Iranian hackers unleash malware against aviation, petrochem industries — cybersecurity firm

Stuart Davis, a director at one of FireEye's subsidiaries speaks to journalists about the techniques of Iranian hacking on Wednesday, Sept. 20, 2017, in Dubai, United Arab Emirates. A new report by FireEye, a cybersecurity firm, warned that a suspected group of hackers in Iran are targeting the aviation and petrochemical industries in Saudi Arabia, the US and South Korea. (AP Photo/Kamran Jebreili)
Updated 20 September 2017
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Iranian hackers unleash malware against aviation, petrochem industries — cybersecurity firm

DUBAI: A group of hackers suspected of working in Iran for its government is targeting the aviation and petrochemical industries in Saudi Arabia, the US and South Korea, a cybersecurity firm warned Wednesday.
The report by FireEye also said the suspected Iranian hackers left behind a new type of malware that could have been used to destroy the computers it infected, an echo of two other Iran-attributed cyberattacks targeting Saudi Arabia in 2012 and 2016 that destroyed systems.
Iran’s office at the United Nations did not immediately respond to a request for comment Wednesday and its state media did not report on the claims. However, suspected Iranian hackers long have operated without caring if people found it was them or if there would be consequences, making them incredibly dangerous, said Stuart Davis, a director at one of FireEye’s subsidiaries.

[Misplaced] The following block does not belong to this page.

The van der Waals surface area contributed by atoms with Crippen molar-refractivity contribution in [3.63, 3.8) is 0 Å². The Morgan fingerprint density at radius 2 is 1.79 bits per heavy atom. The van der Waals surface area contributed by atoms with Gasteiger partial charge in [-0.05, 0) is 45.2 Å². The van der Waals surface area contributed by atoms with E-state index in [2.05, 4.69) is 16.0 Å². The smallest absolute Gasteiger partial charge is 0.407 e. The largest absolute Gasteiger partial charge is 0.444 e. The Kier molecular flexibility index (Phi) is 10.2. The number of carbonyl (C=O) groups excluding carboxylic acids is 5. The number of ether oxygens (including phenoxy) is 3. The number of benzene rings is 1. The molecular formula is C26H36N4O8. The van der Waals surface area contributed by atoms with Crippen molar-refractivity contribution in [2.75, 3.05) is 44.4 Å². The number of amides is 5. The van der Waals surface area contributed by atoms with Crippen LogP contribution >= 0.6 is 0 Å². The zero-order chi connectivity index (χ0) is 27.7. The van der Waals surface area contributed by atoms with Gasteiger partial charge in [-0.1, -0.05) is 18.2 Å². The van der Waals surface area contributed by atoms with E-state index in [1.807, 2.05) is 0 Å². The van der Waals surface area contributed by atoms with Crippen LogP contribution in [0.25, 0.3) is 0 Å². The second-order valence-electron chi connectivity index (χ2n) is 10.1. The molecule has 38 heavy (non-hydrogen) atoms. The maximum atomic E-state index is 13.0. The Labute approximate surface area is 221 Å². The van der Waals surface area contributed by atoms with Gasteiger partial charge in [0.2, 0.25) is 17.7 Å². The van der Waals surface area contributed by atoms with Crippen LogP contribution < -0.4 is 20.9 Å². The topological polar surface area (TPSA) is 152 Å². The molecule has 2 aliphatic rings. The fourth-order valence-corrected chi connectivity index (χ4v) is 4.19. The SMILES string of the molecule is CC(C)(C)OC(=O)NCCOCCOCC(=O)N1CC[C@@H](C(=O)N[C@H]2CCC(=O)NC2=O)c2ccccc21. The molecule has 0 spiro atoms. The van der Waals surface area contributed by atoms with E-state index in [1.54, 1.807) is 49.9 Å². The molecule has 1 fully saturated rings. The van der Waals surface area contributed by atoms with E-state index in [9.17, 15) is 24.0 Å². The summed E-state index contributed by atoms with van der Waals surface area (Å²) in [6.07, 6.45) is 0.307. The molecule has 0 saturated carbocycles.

“Today, without any repercussions, a neighboring country can compromise and wipe out 20 institutions,” Davis said.
FireEye, which often works with governments and large corporations, refers to the group as APT33, an acronym for “advanced persistent threat.” APT33 used phishing e-mail attacks with fake job opportunities to gain access to the companies affected, faking domain names to make it look like the messages came from Boeing Co. or defense contractors.
The hackers remained inside of the systems of those affected for “four to six months” at a time, able to steal data and leaving behind the malware that FireEye refers to as Shapeshifter. The coding contains Farsi-language references, the official language of Iran, FireEye said.
Timestamps in the code also correspond to hackers working from Saturday to Wednesday, the Iranian workweek, Davis said. The programs used in the campaign are popular with Iranian coders, servers were registered via Iranian companies and one of the spies appears to have accidentally left his online handle, “xman_1365_x,” in part of the code.
That name “shows up all over Iranian hacker forums,” FireEye’s John Hultquist said. “I don’t think they’re worried about being caught. ... They just don’t feel like they have to bother.”
The Associated Press was able to find other clues pointing to an Iranian nexus. One of the e-mail addresses used to register a malicious server belongs to an Ali Mehrabian, who used the same address to create more than 120 Iranian websites over the past six years.
Neither Mehrabian, who listed himself as living in Tehran, nor “xman” returned e-mails seeking comment.
Iran developed its cyber capabilities in 2011 after the Stuxnet computer virus destroyed thousands of centrifuges involved in Iran’s contested nuclear program. Stuxnet is widely believed to be an American and Israeli creation.
Iran is believed to be behind the spread of Shamoon in 2012, which hit Saudi Arabian Oil Co. and Qatari natural gas producer RasGas. The virus deleted hard drives and then displayed a picture of a burning American flag on computer screens. Saudi Aramco ultimately shut down its network and destroyed over 30,000 computers.